Monthly Archives: October 2012

Sausage and Lentil Soup


As much as I mourn the passing of summer, I love autumn. There’s something about the crispness of the air, the persistent damp smell, and the crunch of colorful leaves that makes me yearn to hunker down in my house. It is the perfect time of year to wrap myself in the warmth of my kitchen and experiment to my little heart’s content.

I crave hearty soups and stews this time of year. They warm me from the inside out on a chilly autumn evening. And I especially love a soup that is weeknight friendly, meaning it’s quick and easy to prepare.

My Sausage and Lentil Soup is a twist on the French classic. Like many French soups, it starts with mirepoix, which is simply a mixture of diced onion, celery and carrots. Mirepoix is a great base for many delicious soups. I am leaning up the dish and adding a little heat by using a chicken chorizo sausage. And finally, instead of the traditional French green Puy lentil, I am using a red split lentil that cooks up faster and, in this soup, becomes so tender that it falls apart, lending a creamy thickness to the soup that makes you wonder if there are really any lentils in there at all.

I hope you enjoy this soup as much as I enjoyed creating it for you!

Recipe of the Week


Sausage and Lentil Soup


  • 1 small sweet onion, diced
  • 2 medium stalks celery, halved lengthwise and diced
  • 2 medium carrots, halved lengthwise and diced
  • pinch of coarse sea salt
  • 1/2 lb. bulk, raw chicken chorizo sausage
  • 6 cups salt free chicken broth
  • 1 1/4 cups red split lentils

Heat a dutch oven or stockpot over medium heat and coat with olive oil nonstick cooking spray. Add the onion, celery, carrots and salt and cook until the onion is transparent. Add the sausage and continue cooking until the sausage is browned and crumbly. Stir in the chicken broth and with the back of a wooden spoon deglaze the pan. Add the lentils and bring the soup to a boil. Reduce heat to low, cover and simmer for 25-30 minutes or until the lentils have become creamy and thickened the soup. Serve topped with a sprinkling of freshly chopped Italian (flat-leaf) parsley.

Serving Size: Makes 4 servings of about 1 1/2 cups each

Nutritional Information: Calories 303.2, Total Fat 8.2g, Cholesterol 37.4mg, Sodium 517.7mg, Total Carbs 32.0g, Dietary Fiber 7.8g, Protein 23.7g

Dirty Chipotle Rice and Beans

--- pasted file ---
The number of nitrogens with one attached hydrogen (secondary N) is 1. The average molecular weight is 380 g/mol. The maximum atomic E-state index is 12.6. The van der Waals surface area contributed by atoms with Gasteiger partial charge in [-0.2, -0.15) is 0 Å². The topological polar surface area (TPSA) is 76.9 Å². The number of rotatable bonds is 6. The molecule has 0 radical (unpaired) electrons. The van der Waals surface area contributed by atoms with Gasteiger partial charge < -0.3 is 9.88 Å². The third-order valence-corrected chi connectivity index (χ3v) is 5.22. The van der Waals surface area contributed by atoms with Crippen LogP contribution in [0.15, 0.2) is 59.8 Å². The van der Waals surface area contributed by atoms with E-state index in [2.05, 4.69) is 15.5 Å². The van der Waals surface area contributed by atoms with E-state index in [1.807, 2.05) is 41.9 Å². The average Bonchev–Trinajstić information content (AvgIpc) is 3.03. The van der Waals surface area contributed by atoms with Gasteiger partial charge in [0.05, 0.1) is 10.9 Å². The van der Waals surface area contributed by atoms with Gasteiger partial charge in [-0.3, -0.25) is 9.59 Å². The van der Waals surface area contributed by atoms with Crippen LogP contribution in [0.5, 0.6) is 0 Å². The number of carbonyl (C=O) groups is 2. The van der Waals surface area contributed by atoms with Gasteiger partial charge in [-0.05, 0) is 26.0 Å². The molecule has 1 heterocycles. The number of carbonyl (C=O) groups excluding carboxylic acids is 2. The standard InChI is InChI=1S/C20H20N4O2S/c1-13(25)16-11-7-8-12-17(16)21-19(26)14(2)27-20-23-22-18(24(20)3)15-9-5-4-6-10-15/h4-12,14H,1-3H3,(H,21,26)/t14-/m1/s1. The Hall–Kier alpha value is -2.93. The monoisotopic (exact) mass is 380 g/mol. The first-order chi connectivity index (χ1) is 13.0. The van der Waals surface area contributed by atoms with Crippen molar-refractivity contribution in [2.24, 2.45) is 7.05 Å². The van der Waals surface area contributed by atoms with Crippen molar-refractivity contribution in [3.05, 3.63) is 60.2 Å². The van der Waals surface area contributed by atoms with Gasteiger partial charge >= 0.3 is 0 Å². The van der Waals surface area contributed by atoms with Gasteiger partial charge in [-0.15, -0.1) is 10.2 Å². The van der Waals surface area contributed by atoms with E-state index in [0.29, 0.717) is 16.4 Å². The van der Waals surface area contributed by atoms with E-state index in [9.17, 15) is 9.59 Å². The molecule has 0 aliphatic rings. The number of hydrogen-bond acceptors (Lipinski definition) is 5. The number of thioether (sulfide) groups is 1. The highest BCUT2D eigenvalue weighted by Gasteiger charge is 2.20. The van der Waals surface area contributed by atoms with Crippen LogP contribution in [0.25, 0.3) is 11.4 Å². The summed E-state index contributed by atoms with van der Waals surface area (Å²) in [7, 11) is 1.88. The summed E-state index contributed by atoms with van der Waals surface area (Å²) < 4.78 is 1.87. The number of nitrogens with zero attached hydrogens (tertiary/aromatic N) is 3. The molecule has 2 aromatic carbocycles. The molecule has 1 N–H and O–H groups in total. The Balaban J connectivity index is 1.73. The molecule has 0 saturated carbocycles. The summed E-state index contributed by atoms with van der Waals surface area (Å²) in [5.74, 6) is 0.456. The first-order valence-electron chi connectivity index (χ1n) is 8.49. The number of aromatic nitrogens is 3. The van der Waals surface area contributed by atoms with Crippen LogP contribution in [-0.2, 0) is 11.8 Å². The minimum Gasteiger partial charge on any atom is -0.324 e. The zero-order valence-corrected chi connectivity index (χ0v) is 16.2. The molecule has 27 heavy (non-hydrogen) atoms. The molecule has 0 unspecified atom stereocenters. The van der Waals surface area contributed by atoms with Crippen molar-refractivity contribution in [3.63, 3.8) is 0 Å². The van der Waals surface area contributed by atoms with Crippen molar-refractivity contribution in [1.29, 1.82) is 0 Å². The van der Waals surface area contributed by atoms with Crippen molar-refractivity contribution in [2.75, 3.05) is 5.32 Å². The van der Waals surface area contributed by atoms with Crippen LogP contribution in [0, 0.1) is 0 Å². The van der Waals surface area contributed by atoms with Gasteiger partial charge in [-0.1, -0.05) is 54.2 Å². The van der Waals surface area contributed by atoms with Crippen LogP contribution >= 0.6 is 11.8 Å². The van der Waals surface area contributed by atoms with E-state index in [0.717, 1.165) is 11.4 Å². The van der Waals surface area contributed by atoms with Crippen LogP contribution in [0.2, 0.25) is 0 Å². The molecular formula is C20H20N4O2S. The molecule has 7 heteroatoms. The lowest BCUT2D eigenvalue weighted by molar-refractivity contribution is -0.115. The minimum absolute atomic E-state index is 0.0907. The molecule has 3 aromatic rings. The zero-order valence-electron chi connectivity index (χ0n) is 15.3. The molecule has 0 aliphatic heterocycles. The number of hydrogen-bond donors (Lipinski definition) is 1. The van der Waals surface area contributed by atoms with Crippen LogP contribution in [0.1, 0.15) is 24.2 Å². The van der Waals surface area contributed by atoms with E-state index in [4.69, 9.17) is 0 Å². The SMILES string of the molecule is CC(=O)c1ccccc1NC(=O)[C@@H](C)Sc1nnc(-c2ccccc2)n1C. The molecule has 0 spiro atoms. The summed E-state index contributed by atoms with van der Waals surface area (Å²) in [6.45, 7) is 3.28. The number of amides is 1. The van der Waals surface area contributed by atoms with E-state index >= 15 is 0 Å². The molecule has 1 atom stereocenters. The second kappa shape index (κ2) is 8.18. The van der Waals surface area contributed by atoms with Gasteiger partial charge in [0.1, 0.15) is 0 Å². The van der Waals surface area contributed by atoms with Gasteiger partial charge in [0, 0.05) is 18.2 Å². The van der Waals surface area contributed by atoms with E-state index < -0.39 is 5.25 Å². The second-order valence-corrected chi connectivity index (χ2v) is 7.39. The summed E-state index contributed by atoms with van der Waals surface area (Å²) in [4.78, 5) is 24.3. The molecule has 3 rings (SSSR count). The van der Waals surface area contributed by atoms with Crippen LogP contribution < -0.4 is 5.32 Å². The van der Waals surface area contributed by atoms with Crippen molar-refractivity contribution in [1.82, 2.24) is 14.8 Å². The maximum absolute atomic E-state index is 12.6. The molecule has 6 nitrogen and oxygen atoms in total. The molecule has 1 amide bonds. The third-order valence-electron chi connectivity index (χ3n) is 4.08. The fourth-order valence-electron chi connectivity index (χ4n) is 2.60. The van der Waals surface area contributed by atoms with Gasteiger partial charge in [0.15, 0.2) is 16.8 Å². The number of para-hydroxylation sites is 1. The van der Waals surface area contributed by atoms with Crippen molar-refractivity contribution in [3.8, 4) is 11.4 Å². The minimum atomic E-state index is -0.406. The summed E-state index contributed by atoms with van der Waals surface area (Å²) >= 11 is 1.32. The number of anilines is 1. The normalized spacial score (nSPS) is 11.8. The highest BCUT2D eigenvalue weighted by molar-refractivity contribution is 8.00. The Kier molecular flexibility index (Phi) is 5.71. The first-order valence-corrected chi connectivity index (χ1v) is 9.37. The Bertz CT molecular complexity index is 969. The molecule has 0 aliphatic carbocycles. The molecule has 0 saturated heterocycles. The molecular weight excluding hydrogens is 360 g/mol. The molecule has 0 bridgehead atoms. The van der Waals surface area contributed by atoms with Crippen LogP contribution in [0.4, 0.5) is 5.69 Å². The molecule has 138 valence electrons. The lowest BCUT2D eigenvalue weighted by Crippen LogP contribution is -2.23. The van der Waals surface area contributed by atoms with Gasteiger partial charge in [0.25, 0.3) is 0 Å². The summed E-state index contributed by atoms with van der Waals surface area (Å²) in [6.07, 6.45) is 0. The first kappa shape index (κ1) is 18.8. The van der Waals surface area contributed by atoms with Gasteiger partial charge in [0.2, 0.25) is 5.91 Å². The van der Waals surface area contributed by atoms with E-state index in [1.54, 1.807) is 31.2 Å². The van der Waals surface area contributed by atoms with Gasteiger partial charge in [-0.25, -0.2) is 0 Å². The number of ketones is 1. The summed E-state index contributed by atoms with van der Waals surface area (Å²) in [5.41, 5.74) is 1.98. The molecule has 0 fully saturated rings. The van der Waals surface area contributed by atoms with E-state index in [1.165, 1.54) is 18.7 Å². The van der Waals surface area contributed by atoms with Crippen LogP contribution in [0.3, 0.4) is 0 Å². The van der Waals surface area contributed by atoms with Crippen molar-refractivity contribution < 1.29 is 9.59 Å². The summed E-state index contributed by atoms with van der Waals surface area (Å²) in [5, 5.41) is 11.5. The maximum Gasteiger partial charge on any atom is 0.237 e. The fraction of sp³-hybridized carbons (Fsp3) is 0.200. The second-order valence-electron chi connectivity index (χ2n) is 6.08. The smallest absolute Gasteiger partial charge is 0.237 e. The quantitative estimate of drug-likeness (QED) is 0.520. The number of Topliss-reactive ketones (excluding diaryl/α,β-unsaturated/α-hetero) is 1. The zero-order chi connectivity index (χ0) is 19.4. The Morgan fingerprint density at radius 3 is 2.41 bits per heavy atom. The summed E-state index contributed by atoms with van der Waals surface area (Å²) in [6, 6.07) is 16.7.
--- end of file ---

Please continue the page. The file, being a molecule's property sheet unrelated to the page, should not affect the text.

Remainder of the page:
Even those of us watching our waistlines need a little comfort food now and then. For me, one of my favorite go-to’s is rice and black beans. A warm, tasty dish of soft rice and dark, creamy black beans always conjures up memories of Brazil for me.

When I was in high school, I scrimped and saved at a part-time job to pay for the airfare portion of a semester study abroad program, for which my dad agreed to pay the program fee. I had studied French for 3 years and so, of course, that was naturally my first pick for a study abroad experience. Fortunately or unfortunately, the agency came back and told me that they had already placed their full quota of students in France and so I could wait until the following year — which would be my senior year, not an option in my book — or I could go to Finland, Columbia or Brazil. After weighing my options carefully, I chose Brazil. And this turned out to be one of the best decisions I have made in my life.

I didn’t speak a word of Portuguese when I went to Brazil. I was placed with a family that didn’t speak any English and became very upset with me when I became fast friends with a gay class-mate — homosexuality was not exactly acceptable in their culture. Long story short, I ended up moving in with that friend, my dear Brazilian brother, and had the time of my life.

Meals in Brazil are very different from American meals. Breakfast consists of sweet, milky coffee and a  simple roll. Lunch on the other hand is a very big affair, equivalent to our dinners, where the entire family gathers around the table and indulges in a full blown meal. A staple at this meal, literally every day, is white rice and black beans that have been slowly simmered until they are thick and creamy. The Brazilian dinner is then very light, similar to our lunches, and very often will consist of leftovers from their lunch, such as a simple sandwich or leftover rice and beans scrambled with an egg.

A bowl of rice and beans always conjures up happy Brazilian memories of warm sunshine, the pristine white sand beaches of Bahia, laughing with my friends, a smoky discotheque blaring Rick Astley on the dance floor, grinding my hips to the lambada, glittery Carnaval dresses, sucking fresh milk from a straw buried deep in a large green coconut, tiny bikinis nicknamed “fio dental” (translation: dental floss), crushing on a cute guy named Fabio, bobbing through the big waves at Jacairipe, bumping over rough rural roads in the car, and mostly the everlasting bonds of friendship and love that I formed there and still cling to today.

This recipe is nowhere close to what you can expect in Brazil, it is of my own creation. I used a brown rice to enrich the nutrition value of the dish and added some heat with the smoky, spicy chipotle pepper. The black beans are simple in nature, simmered with sauteed onions, garlic, mild sweet peppers, and tomatoes. Topped with a dollop of light sour cream and a sprinkling of freshly chopped cilantro, it is the perfect comfort food dish.